TORONTO -- A big part of Team Sweden center Nicklas Backstrom's job at the World Cup of Hockey 2016 is to get the puck to left wing Filip Forsberg in a shooting position.
For Backstrom, it reminds him of playing with another left wing.
"He reminds me of playing with Alex [Ovechkin] with his quick release," Backstrom said, comparing his six-time Rocket Richard Trophy winning Washington Capitals' teammate to his 22-year-old Team Sweden linemate. "He loves shooting the puck. He loves to go to the net. He loves creating stuff. In that way he reminds me of Ovi."
Forsberg was told what Backstrom said after Team Sweden's practice at Air Canada Centre on Friday in advance of its semifinal game against Team Europe on Sunday (1 p.m. ET; ESPN, CBC, TVA Sports).
He was thrilled.
"He's a 50-goal scorer every year, so that's gotta be something good," Forsberg said.
Video: NAT@SWE: Forsberg beats Gibson blocker side
The irony is that Forsberg, Backstrom and Ovechkin could have been teammates in Washington. They would have been but former Capitals general manager George McPhee traded Forsberg to the Nashville Predators for Martin Erat before the 2013 NHL Trade Deadline.
Now Forsberg is a burgeoning star in Music City. He's the same for the Swedish national team.
Forsberg scored 33 goals last season after scoring 26 as a rookie in 2014-15. He has one goal on eight shots in three games at the World Cup, his second time playing for Sweden's national team. He scored eight goals on 28 shots in eight games at the 2015 IIHF World Championship, his first experience playing for Sweden.
Team Sweden is banking on Forsberg to provide offense against Team Europe on Sunday to help advance to the best-of-3 final. The Predators are banking on Forsberg to be even better this season.
"I saw a lot of growth and maturity [in Forsberg last season]," Predators coach Peter Laviolette said. "I saw a player that was able to handle, in the second full year, the rigors of the NHL and being able to stay strong and be a real force for us. The schedule can sometimes grind players down. Filip took steps and really was a strong player for us, a consistent player. He's a guy that we're counting on to take the next step and be a real productive player for us."
Forsberg is doing that with the Swedish national team now. He's turning heads, mainly because of his shot, which is the first thing Team Sweden's players mention when they get asked about Forsberg.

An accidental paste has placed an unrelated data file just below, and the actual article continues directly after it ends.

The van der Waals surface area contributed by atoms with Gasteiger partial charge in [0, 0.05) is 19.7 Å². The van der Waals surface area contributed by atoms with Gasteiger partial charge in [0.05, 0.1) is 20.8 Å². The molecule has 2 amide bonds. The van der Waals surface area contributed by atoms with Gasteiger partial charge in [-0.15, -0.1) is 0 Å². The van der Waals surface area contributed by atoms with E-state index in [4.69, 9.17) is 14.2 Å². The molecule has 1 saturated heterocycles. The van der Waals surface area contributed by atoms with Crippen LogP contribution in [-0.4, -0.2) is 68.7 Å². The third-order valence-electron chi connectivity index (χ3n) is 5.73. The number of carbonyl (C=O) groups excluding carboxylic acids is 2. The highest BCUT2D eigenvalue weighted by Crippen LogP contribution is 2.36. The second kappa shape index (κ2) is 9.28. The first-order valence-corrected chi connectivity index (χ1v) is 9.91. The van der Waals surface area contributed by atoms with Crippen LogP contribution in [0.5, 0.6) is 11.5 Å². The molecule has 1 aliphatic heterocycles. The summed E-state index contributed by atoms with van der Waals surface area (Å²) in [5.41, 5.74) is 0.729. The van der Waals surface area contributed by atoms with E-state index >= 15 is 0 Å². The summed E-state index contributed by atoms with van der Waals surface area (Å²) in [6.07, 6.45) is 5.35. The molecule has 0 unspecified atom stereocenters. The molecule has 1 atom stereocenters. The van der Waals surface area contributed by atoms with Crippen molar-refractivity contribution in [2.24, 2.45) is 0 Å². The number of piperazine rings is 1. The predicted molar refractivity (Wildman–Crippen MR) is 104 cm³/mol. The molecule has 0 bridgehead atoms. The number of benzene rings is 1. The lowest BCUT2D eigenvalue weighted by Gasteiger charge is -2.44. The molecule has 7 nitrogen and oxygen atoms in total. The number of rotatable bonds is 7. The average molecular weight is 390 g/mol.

"When he has the puck he's unbelievable," said defenseman Oliver Ekman-Larsson, one of three players on Sweden's World Cup team who also played with Forsberg in the 2015 World Championship. "If he keeps playing like he's playing he's going to be a superstar in the NHL."
Ekman-Larsson said Forsberg gives himself an advantage because he uses a long stick.
"It's hard to take the puck away from him," he said. "He has a great reach so he can shoot from far away, but in tight too. You have to be aware of him."
That's going to be a job for Team Europe defenseman Roman Josi Sunday. It's an obvious change of pace for Josi, who plays with Forsberg in Nashville and, like Team Sweden's players, mentions Forsberg's shot first when he's asked about him.
"He's got a great release and it's tough for goalies," Josi said. "He releases it so quick and you don't know where it's going."
Josi agreed with the comparison to Ovechkin, especially on the man-advantage.
"He's set up like Ovechkin too on the power play and we look for him for his shot, for his one-timer," Josi said. "He's definitely a shooter and a goal scorer."
Does he know any tricks that will help him Sunday?
"Yeah, don't let him shoot too much," Josi said, laughing. "Whenever he gets close to the net he's really dangerous and can release that wrist shot really quick, so don't let him shoot it too much."
That'll be a challenge, because Team Sweden wants Forsberg to shoot the puck as much and as often as he can. That's why he's playing on a line with Backstrom and Patric Hornqvist. It's why he's on the power play with them too.
Video: NAT@SWE: 1st Period Highlights
Backstrom is creative enough to get Forsberg the puck in shooting positions. He does it exactly how he does it for Ovechkin in Washington. Hornqvist gets to the front of the net to be the screen that makes Forsberg's shot even tougher on goalies.
"Whenever I have it I want to shoot it," Forsberg said. "I want to say I'm a good shooter and I want to prove it as well."
He's drawing comparisons to Ovechkin, the best shooter and goal scorer in the game now. It's safe to say he's proven it.
"I totally see it," said defenseman Mattias Ekholm, who also plays with Forsberg in Nashville. "When he gets the puck it's like that (snaps fingers), and then he scores a goal. His shot is amazing. Goalies just can't seem to stop the puck. That's the case with Ovi too."